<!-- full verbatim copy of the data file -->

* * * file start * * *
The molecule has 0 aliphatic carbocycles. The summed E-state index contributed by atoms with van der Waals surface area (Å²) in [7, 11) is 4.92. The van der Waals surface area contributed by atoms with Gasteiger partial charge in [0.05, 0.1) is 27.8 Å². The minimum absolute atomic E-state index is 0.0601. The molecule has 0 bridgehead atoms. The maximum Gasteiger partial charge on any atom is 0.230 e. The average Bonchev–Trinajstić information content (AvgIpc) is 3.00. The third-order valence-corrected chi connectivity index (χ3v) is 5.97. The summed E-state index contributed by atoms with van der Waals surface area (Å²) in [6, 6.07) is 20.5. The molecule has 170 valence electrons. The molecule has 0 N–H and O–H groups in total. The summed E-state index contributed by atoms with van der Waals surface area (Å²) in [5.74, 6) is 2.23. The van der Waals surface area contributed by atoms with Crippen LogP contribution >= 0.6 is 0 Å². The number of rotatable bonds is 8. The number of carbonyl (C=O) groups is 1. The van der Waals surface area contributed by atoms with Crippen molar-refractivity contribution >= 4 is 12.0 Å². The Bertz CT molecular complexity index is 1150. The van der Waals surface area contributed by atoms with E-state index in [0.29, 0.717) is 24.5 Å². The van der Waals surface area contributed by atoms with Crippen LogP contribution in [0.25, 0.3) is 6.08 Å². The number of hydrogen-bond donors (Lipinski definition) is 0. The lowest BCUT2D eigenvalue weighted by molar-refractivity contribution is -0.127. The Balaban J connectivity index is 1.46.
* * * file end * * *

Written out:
The molecule has 0 aliphatic carbocycles. The summed E-state index contributed by atoms with van der Waals surface area (Å²) in [7, 11) is 4.92. The van der Waals surface area contributed by atoms with Gasteiger partial charge in [0.05, 0.1) is 27.8 Å². The minimum absolute atomic E-state index is 0.0601. The molecule has 0 bridgehead atoms. The maximum Gasteiger partial charge on any atom is 0.230 e. The average Bonchev–Trinajstić information content (AvgIpc) is 3.00. The third-order valence-corrected chi connectivity index (χ3v) is 5.97. The summed E-state index contributed by atoms with van der Waals surface area (Å²) in [6, 6.07) is 20.5. The molecule has 170 valence electrons. The molecule has 0 N–H and O–H groups in total. The summed E-state index contributed by atoms with van der Waals surface area (Å²) in [5.74, 6) is 2.23. The van der Waals surface area contributed by atoms with Crippen LogP contribution >= 0.6 is 0 Å². The number of rotatable bonds is 8. The number of carbonyl (C=O) groups is 1. The van der Waals surface area contributed by atoms with Crippen molar-refractivity contribution >= 4 is 12.0 Å². The Bertz CT molecular complexity index is 1150. The van der Waals surface area contributed by atoms with E-state index in [0.29, 0.717) is 24.5 Å². The van der Waals surface area contributed by atoms with Crippen LogP contribution in [0.25, 0.3) is 6.08 Å². The number of hydrogen-bond donors (Lipinski definition) is 0. The lowest BCUT2D eigenvalue weighted by molar-refractivity contribution is -0.127. The Balaban J connectivity index is 1.46.